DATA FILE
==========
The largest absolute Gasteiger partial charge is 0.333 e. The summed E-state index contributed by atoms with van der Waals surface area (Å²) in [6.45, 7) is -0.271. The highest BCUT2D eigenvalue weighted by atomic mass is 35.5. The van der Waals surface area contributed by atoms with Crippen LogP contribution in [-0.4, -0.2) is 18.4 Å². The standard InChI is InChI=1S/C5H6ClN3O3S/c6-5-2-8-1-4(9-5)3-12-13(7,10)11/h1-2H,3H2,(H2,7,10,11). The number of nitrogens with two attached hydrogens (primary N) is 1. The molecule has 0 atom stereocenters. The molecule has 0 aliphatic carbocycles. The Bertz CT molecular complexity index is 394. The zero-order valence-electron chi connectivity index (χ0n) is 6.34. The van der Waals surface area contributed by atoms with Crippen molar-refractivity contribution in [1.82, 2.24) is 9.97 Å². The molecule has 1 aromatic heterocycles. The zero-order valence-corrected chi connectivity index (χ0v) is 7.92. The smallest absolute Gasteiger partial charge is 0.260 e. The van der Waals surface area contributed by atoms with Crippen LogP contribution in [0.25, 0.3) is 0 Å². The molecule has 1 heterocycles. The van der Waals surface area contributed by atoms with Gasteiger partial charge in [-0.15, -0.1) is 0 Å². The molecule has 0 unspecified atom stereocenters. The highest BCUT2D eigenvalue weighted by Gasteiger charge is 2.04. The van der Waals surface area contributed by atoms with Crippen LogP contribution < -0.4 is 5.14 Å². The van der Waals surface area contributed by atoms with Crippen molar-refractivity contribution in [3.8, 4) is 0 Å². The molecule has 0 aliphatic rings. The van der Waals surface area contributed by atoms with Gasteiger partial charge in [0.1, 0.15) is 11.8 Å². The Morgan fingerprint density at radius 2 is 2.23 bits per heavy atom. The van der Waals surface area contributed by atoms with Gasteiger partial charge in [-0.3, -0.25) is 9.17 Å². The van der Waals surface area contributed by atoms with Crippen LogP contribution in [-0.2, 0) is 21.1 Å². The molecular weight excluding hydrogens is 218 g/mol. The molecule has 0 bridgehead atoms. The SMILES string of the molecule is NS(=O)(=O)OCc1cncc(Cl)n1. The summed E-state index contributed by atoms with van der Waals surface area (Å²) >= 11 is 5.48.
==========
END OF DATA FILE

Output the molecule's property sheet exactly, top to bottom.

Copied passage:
The largest absolute Gasteiger partial charge is 0.333 e. The summed E-state index contributed by atoms with van der Waals surface area (Å²) in [6.45, 7) is -0.271. The highest BCUT2D eigenvalue weighted by atomic mass is 35.5. The van der Waals surface area contributed by atoms with Crippen LogP contribution in [-0.4, -0.2) is 18.4 Å². The standard InChI is InChI=1S/C5H6ClN3O3S/c6-5-2-8-1-4(9-5)3-12-13(7,10)11/h1-2H,3H2,(H2,7,10,11). The number of nitrogens with two attached hydrogens (primary N) is 1. The molecule has 0 atom stereocenters. The molecule has 0 aliphatic carbocycles. The Bertz CT molecular complexity index is 394. The zero-order valence-electron chi connectivity index (χ0n) is 6.34. The van der Waals surface area contributed by atoms with Crippen molar-refractivity contribution in [1.82, 2.24) is 9.97 Å². The molecule has 1 aromatic heterocycles. The zero-order valence-corrected chi connectivity index (χ0v) is 7.92. The smallest absolute Gasteiger partial charge is 0.260 e. The van der Waals surface area contributed by atoms with Crippen LogP contribution in [0.25, 0.3) is 0 Å². The molecule has 1 heterocycles. The van der Waals surface area contributed by atoms with Gasteiger partial charge in [-0.15, -0.1) is 0 Å². The molecule has 0 unspecified atom stereocenters. The highest BCUT2D eigenvalue weighted by Gasteiger charge is 2.04. The van der Waals surface area contributed by atoms with Crippen LogP contribution < -0.4 is 5.14 Å². The van der Waals surface area contributed by atoms with Crippen molar-refractivity contribution in [3.8, 4) is 0 Å². The molecule has 0 aliphatic rings. The van der Waals surface area contributed by atoms with Gasteiger partial charge in [0.1, 0.15) is 11.8 Å². The Morgan fingerprint density at radius 2 is 2.23 bits per heavy atom. The van der Waals surface area contributed by atoms with Gasteiger partial charge in [-0.3, -0.25) is 9.17 Å². The van der Waals surface area contributed by atoms with Crippen LogP contribution in [-0.2, 0) is 21.1 Å². The molecular weight excluding hydrogens is 218 g/mol. The molecule has 0 bridgehead atoms. The SMILES string of the molecule is NS(=O)(=O)OCc1cncc(Cl)n1. The summed E-state index contributed by atoms with van der Waals surface area (Å²) >= 11 is 5.48.